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MANILA, Philippines – At a time when disinformation is rampant and new technology brings about new risks, Nobel Peace Prize laureate and Rappler CEO Maria Ressa told Ateneo graduates to draw the line for their values, embrace fears, and build communities, but beware the mob.
In her commencement speech on Friday, June 30, at Ateneo de Manila University, Ressa reminded the Class of 2023 that they were graduating “at an existential moment in history,” calling them the “Back to the Future” batch.
“Now more than ever, we know that information is power. Without the right information, it is impossible to fight back – whether it’s to find a cure for a disease, coronavirus, for the climate, or to hold power to account,” said Ressa.
In reminding the graduates of the gravity of the current situation, Ressa reiterated lines from her Nobel lecture – how a lie repeated a million times becomes fact, and how lies have infected the information ecosystem and bring out the worst in humanity.
Ressa also noted the rise of new forms of artificial intelligence (AI). While the previous generation of AI was the curation of content based on every user’s algorithm, the next generation is creation through generative AI. “And until today, there are no guardrails,” she said.
“Many ask me, how do you find courage? Just like small acts can turn you evil, courage grows from small acts. So let me share three lessons as you battle for your identity and for meaning: One, draw the line now for your values. You’re in Ateneo. So you have. But draw the line. Two, embrace your fear. Three, build your community, but beware the mob,” she said.
Just before her speech, Ateneo conferred an honorary Doctor of Philosophy in Sociology degree on Ressa.
The university decided to confer the honorary degree in September 2022, calling Ressa a “trailblazer and a truth-teller, zeroing in on the importance of freedom of expression and ethical journalism.”
Dealing with difficult times
“You don’t really know who you are until you’re forced to defend it… Then every battle you win – or lose – every compromise you choose to make – or to walk away from… When you stay silent, because silence is complicity… all these struggles define the values you live by – and ultimately, who you are,” said Ressa.
The hate that causes us-versus-them mentalities have led to the likes of Nazi Germany, the bloody drug war under the administration of former president Duterte, and the detention of former senator Leila de Lima, she said. The solution? Finding our humanity in the things that bring people together.
“We build a stronger democracy by strengthening our common humanity,” she said.
In telling the Ateneo graduates to embrace their fears, the seemingly never-fearful Ressa spoke of personal times when she feared, or doubted herself on whether she had chosen right.
“It took me more than a month to confront my fears – of jail, of violence. I hated that the baton, the leadership of a news group, was passed to me at that moment in time, but I also knew I wasn’t going to drop it. That’s where courage comes from. It’s a simple choice and a commitment,” she said.
Ressa likened the graduates entrance into the real world like “joining a battle in extremely uncertain times.” She shared one of the toughest moral choices she had made, back when she was a correspondent at CNN covering the final days of the Indonesian military’s scorched earth policy, when they were killing pro-independence supporters.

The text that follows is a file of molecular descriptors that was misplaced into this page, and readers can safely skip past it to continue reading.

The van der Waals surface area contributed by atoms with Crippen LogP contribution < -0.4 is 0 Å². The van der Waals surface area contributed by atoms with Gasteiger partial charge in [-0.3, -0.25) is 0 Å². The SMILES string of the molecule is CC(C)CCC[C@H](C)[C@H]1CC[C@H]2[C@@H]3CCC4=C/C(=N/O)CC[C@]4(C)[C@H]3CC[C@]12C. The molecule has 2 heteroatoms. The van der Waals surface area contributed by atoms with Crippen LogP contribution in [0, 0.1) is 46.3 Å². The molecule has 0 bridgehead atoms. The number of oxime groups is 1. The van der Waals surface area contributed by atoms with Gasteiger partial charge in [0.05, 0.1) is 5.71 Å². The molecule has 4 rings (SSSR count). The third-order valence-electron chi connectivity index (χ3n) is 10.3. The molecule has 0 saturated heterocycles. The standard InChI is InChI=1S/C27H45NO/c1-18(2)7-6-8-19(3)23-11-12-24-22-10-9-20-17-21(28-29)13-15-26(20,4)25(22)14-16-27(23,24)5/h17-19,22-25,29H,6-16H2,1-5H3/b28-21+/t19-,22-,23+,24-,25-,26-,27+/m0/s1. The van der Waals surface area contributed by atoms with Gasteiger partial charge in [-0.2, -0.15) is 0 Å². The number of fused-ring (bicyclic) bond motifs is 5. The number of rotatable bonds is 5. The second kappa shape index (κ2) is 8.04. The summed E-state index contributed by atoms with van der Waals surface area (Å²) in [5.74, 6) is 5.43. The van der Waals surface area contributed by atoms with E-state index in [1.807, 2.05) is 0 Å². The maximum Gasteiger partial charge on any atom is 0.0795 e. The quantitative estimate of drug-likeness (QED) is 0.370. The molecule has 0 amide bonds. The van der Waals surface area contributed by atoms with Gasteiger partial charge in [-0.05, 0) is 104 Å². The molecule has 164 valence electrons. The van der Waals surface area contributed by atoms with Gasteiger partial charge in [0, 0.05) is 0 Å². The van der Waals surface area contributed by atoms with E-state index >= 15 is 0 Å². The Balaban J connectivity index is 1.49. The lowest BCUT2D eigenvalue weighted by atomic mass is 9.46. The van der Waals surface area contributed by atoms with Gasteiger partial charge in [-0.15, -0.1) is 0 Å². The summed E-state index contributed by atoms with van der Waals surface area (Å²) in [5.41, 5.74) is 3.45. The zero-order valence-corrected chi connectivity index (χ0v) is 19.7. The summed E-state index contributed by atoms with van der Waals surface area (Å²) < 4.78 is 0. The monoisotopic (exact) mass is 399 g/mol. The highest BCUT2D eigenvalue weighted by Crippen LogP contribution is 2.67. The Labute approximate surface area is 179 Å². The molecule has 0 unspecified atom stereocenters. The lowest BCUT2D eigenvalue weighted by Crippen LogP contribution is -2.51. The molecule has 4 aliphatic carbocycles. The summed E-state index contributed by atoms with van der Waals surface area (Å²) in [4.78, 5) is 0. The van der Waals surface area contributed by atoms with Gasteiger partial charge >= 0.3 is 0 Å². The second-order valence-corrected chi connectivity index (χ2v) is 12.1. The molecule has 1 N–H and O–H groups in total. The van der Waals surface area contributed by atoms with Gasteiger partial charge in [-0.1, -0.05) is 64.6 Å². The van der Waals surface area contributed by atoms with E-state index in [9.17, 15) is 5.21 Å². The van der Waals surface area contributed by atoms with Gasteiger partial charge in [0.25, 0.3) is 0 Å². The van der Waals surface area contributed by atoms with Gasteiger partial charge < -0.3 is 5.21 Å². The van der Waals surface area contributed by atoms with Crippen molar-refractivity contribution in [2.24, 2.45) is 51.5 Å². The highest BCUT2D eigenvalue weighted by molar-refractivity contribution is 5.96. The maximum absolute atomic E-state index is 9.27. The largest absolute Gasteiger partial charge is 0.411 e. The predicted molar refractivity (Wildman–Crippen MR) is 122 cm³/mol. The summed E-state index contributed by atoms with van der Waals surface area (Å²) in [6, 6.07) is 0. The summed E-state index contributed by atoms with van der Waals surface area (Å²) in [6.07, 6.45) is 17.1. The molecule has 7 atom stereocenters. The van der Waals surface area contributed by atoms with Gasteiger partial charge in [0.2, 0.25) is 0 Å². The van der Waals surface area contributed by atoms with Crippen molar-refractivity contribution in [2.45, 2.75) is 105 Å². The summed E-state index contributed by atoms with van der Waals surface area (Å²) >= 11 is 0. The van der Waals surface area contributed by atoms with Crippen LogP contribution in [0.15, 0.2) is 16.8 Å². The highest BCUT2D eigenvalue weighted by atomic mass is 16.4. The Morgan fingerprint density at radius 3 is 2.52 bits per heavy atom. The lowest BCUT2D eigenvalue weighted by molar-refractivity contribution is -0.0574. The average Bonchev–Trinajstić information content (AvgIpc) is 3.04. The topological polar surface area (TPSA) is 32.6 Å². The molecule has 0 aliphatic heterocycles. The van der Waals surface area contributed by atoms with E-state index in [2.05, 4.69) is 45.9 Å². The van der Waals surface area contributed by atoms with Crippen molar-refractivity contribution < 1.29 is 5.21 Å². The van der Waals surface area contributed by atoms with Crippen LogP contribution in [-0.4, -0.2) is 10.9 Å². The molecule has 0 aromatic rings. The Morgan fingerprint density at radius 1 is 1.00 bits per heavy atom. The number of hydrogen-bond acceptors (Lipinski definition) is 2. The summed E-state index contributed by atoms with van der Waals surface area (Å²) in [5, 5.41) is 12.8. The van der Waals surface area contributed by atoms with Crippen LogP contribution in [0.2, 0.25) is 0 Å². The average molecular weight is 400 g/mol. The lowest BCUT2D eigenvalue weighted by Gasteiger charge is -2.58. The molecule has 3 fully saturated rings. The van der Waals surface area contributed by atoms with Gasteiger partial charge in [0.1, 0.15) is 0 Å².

A source, who was also a friend, had run to the news network’s car and asked for a ride, because he was being hunted and he feared for his life. But the team had needed to go to Suai, where more reports of violence were coming in. Bringing him along would take him directly to the military and make the CNN team vulnerable.
Since the team’s first responsibility was to get the story, Ressa told the source that they could pick him up in the evening on the way back to Dili.
“We got to the church. There was a massacre. It was a long, grueling day. When we drove back, we got to our designated meeting point an hour late. So it was dark. We waited an hour. He wasn’t there. We waited another hour. He didn’t come. And only later did I find that he had been killed,” she said.
In her 37 years of being a journalist, Ressa remains to ask herself if she did the right thing. “In situations of anarchy and war, it’s hard to distinguish right from wrong.”
“It is going to get worse before it gets better because it’s going to be tough to tell fact from fiction. Which is why you have to prepare yourselves. This time matters. What you do matters. This is in your hands. But you’re not alone. Look to your left. And then look to your right,” she said.
‘Continue standing with the truth’
Graduates like class valedictorian Tristan Joseph Alcantara and life sciences program awardee Dorothy Andrada took away the need to find courage in noise-filled times.
Alcantara said he saw his graduation as a “symbol of hope” following the pandemic and the “tumultuous” political climate. “We are here and we are ready to face the world and the challenges that are yet to come,” the political science graduate said.
Alcantara reflects on Ressa calling their batch a “Back to the Future” batch: We can’t write [our] future without the truth… It felt like she sent us off. And she gave us a challenge, but at the same time, an assurance that everything will be better once we muster some courage. pic.twitter.com/zeP580TLWY— Michelle Abad (@michelleabad_) June 30, 2023
“We are in a very important moment in our history, and how we defend our truth will say a lot about how our future will pan out. For my fellow batchmates, we got this!” said the valedictorian. – Rappler.com